When it comes to harder reading online, I always use a highlighting dictionary for unknown terms. But don't use mouseover dictionaries, because they're a bigger annoyance than help. I downloaded Lingoes with the Vicon Chinese(T)-English and English-Chinese(T) dictionaries. The Vicon dictionaries, themselves, are slightly older versions of the Lingvo dictionaries, which you can see at (For some reason, Russians are really motivated lexicographers, and most good translation dictionary resources come from them or Oxford.).

I don't use, and in fact I openly despise the CC-Edict, but it's a passable secondary source for unknown terms. is POS-tagging the CC-Edict, however, and cutting its definitions down to size, so you could use that, too. (Don't use their teaching resources, though, since they want you to pay for features that are free elsewhere.)
Study Chinese at your leisure.
(Disclaimer: There's no moneyback guarantee because it's already free. You're welcome.)
Bird Walker (liù niǎo de rén)
Posts: 1453
Joined: 06 Oct 2010, 04:59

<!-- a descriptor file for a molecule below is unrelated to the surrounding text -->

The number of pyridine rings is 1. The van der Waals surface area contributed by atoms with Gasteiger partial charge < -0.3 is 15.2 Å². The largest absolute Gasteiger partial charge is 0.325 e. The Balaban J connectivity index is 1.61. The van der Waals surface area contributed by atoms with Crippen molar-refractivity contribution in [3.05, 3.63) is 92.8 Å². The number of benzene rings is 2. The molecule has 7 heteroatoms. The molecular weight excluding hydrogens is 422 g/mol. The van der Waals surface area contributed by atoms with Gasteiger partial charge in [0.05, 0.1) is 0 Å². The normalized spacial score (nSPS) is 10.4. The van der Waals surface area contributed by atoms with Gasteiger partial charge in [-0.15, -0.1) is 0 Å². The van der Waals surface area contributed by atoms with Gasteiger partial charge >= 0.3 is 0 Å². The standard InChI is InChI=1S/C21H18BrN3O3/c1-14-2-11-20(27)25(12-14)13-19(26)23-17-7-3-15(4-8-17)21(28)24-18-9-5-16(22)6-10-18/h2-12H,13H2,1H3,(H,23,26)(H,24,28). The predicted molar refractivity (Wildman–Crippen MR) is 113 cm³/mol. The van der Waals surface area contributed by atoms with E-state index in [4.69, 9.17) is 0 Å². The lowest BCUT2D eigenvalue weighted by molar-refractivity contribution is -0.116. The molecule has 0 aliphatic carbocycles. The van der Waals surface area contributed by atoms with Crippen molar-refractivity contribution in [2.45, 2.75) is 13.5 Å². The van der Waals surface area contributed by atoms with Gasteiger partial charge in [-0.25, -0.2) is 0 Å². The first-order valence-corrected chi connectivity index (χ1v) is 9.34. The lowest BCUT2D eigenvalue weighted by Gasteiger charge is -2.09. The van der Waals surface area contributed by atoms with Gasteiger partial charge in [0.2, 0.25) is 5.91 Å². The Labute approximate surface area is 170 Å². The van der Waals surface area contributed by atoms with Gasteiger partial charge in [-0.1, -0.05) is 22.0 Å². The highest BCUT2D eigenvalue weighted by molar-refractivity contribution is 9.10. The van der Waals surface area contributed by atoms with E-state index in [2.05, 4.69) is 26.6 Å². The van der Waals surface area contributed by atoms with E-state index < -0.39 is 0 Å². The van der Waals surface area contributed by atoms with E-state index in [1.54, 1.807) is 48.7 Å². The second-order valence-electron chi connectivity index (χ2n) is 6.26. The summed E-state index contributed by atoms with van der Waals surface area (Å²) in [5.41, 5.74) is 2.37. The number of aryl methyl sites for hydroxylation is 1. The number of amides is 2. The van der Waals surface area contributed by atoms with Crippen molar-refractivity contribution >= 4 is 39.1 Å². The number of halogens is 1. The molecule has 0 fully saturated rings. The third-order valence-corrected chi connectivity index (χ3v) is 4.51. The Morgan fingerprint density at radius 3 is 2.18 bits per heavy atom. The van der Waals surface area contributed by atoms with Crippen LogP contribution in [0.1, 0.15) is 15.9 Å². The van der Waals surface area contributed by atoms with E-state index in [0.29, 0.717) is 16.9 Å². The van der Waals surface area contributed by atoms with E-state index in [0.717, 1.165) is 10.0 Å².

Location: Tai-to-the-muthaluvin'-bei

   Please remember that Forumosa is not responsible for the content that appears on the other side of links that Forumosans post on our forums. As a discussion website, we encourage open and frank debate. We have learned that the most effective way to address questionable claims or accusations on Forumosa is by engaging in a sincere and constructive conversation. To make this website work, we must all feel safe in expressing our opinions, this also means backing up any claims with hard facts, including links to other websites.
   Please also remember that one should not believe everything one reads on the Internet, particularly from websites whose content cannot be easily verified or substantiated. Use your common sense and do not hesitate to ask for proof.

Return to Learning Chinese

Who is online

Forumosans browsing this forum: No Forumosans and 2 guests